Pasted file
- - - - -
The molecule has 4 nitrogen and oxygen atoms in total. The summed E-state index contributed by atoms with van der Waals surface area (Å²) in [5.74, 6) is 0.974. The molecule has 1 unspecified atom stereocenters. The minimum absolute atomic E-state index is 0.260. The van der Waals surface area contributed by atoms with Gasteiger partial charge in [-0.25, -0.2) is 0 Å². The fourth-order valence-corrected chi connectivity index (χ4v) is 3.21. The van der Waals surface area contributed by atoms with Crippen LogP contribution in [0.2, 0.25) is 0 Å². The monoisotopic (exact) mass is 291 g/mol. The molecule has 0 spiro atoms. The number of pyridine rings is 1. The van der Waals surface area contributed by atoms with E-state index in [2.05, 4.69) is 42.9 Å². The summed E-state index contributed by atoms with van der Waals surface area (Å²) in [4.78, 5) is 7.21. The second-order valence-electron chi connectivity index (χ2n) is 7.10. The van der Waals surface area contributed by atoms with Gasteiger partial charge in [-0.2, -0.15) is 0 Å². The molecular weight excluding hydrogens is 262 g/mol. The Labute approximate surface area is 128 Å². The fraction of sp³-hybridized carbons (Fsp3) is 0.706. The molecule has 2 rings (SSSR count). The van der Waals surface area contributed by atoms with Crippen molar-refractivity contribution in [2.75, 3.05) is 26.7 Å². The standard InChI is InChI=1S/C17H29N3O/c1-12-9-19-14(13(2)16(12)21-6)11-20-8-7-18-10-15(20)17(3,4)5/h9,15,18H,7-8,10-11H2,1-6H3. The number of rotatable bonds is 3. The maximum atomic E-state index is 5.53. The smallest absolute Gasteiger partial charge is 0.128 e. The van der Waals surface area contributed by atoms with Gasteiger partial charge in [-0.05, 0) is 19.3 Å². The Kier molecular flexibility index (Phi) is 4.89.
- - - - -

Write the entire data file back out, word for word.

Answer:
The molecule has 4 nitrogen and oxygen atoms in total. The summed E-state index contributed by atoms with van der Waals surface area (Å²) in [5.74, 6) is 0.974. The molecule has 1 unspecified atom stereocenters. The minimum absolute atomic E-state index is 0.260. The van der Waals surface area contributed by atoms with Gasteiger partial charge in [-0.25, -0.2) is 0 Å². The fourth-order valence-corrected chi connectivity index (χ4v) is 3.21. The van der Waals surface area contributed by atoms with Crippen LogP contribution in [0.2, 0.25) is 0 Å². The monoisotopic (exact) mass is 291 g/mol. The molecule has 0 spiro atoms. The number of pyridine rings is 1. The van der Waals surface area contributed by atoms with E-state index in [2.05, 4.69) is 42.9 Å². The summed E-state index contributed by atoms with van der Waals surface area (Å²) in [4.78, 5) is 7.21. The second-order valence-electron chi connectivity index (χ2n) is 7.10. The van der Waals surface area contributed by atoms with Gasteiger partial charge in [-0.2, -0.15) is 0 Å². The molecular weight excluding hydrogens is 262 g/mol. The Labute approximate surface area is 128 Å². The fraction of sp³-hybridized carbons (Fsp3) is 0.706. The molecule has 2 rings (SSSR count). The van der Waals surface area contributed by atoms with Crippen molar-refractivity contribution in [2.75, 3.05) is 26.7 Å². The standard InChI is InChI=1S/C17H29N3O/c1-12-9-19-14(13(2)16(12)21-6)11-20-8-7-18-10-15(20)17(3,4)5/h9,15,18H,7-8,10-11H2,1-6H3. The number of rotatable bonds is 3. The maximum atomic E-state index is 5.53. The smallest absolute Gasteiger partial charge is 0.128 e. The van der Waals surface area contributed by atoms with Gasteiger partial charge in [-0.05, 0) is 19.3 Å². The Kier molecular flexibility index (Phi) is 4.89.